NEH banner [Return to Query]

Products for grant FT-229232-15

Slave Rebellion and Social Identity in Cuba and the U.S. during the 1840s and 1850s
David Luis-Brown, Claremont Graduate University

Grant details:

The Sun of Jesús del Monte: A Cuban Antislavery Novel (Book)
Title: The Sun of Jesús del Monte: A Cuban Antislavery Novel
Author: David Luis-Brown
Abstract: Andrés Avelino de Orihuela’s The Sun of Jesús del Monte (Paris, 1852), is among the most important novels on race and slavery to come out of nineteenth-century Cuba prior to Cirilo Villaverde’s Cecilia Valdés (1881-1882), joining Francisco (1839) by Anselmo Suárez y Romero and Sab (1841) by Gertrudis Gómez de Avellaneda. It is the only Cuban novel of its time to focus centrally on La Escalera (The Ladder Rebellion, 1843-44), Cuba’s major anticolonial and slave insurrection. It indicts white privilege, racism and even the idea of race itself far more forcefully than any other Cuban novel of its time. The introduction and afterword situate the novel within nineteenth-century Cuban history and transatlantic literary history, explaining how Orihuela built on his experience of translating Harriet Beecher Stowe’s bestselling Uncle Tom’s Cabin (1852) into Spanish by adapting the sentimental melodrama of Stowe and the genre of costumbrismo, the representation of local customs, to pen an antislavery novel that was uncompromising in its searing critique of white supremacy and was politically committed to giving voice to the grievances of people of color like the celebrated Cuban poet Plácido (Gabriel de la Concepción Valdés), a martyr of La Escalera. This is the first translation of Orihuela's novel into English, and the first critical edition of the book.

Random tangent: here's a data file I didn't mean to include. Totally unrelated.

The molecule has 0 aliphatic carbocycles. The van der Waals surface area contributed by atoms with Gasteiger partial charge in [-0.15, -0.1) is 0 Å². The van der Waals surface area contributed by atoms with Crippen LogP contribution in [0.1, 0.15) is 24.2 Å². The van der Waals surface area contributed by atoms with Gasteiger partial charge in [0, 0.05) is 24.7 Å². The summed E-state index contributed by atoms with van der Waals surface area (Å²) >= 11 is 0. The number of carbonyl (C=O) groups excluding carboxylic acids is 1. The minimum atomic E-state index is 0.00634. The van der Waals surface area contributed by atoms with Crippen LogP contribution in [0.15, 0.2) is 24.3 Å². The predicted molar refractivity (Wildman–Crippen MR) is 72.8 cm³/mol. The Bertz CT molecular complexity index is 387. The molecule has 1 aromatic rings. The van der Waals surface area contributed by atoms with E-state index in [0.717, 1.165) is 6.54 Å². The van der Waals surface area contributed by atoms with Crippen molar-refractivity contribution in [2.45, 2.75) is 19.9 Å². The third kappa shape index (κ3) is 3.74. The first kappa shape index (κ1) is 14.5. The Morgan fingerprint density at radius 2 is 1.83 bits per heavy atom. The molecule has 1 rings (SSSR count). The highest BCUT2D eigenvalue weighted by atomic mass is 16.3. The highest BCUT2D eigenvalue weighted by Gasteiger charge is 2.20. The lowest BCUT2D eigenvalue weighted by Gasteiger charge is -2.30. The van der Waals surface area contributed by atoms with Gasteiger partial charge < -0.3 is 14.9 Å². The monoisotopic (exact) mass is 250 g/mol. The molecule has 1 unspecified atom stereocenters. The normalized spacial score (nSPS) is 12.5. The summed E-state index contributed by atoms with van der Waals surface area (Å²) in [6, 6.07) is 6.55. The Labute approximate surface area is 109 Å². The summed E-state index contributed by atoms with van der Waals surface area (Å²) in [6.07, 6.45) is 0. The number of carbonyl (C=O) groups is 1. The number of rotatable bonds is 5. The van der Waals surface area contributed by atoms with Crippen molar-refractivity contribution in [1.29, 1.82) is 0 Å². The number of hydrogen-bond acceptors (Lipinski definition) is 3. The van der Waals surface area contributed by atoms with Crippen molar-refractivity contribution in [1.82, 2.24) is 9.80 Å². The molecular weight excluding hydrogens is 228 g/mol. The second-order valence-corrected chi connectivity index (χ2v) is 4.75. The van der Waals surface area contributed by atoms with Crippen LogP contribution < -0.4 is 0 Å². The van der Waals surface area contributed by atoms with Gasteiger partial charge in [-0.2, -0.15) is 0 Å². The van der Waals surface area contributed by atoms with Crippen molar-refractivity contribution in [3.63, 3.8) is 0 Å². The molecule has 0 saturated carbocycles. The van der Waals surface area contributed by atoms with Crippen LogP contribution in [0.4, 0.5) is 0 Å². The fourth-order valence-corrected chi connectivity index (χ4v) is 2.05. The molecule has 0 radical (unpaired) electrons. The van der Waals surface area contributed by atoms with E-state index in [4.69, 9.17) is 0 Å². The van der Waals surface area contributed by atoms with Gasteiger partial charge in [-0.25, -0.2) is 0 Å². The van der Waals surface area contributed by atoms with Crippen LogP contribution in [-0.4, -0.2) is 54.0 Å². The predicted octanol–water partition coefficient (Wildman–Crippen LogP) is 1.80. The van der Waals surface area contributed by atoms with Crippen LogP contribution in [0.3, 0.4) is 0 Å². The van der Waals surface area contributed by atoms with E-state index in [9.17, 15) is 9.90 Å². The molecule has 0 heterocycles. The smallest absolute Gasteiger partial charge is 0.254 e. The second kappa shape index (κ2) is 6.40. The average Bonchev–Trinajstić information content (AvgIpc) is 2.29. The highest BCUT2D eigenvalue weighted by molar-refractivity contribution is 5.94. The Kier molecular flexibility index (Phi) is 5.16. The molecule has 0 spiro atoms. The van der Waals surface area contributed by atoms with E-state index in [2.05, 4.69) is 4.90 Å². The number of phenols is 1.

Year: 2022
Primary URL:
Primary URL Description: The University of Virginia Press site for the book
Secondary URL:
Secondary URL Description: The site for the book
Publisher: University of Virginia Press
Type: Edited Volume
Type: Translation
Type: Scholarly Edition
ISBN: 9780813946214
Translator: David Luis-Brown
Copy sent to NEH?: No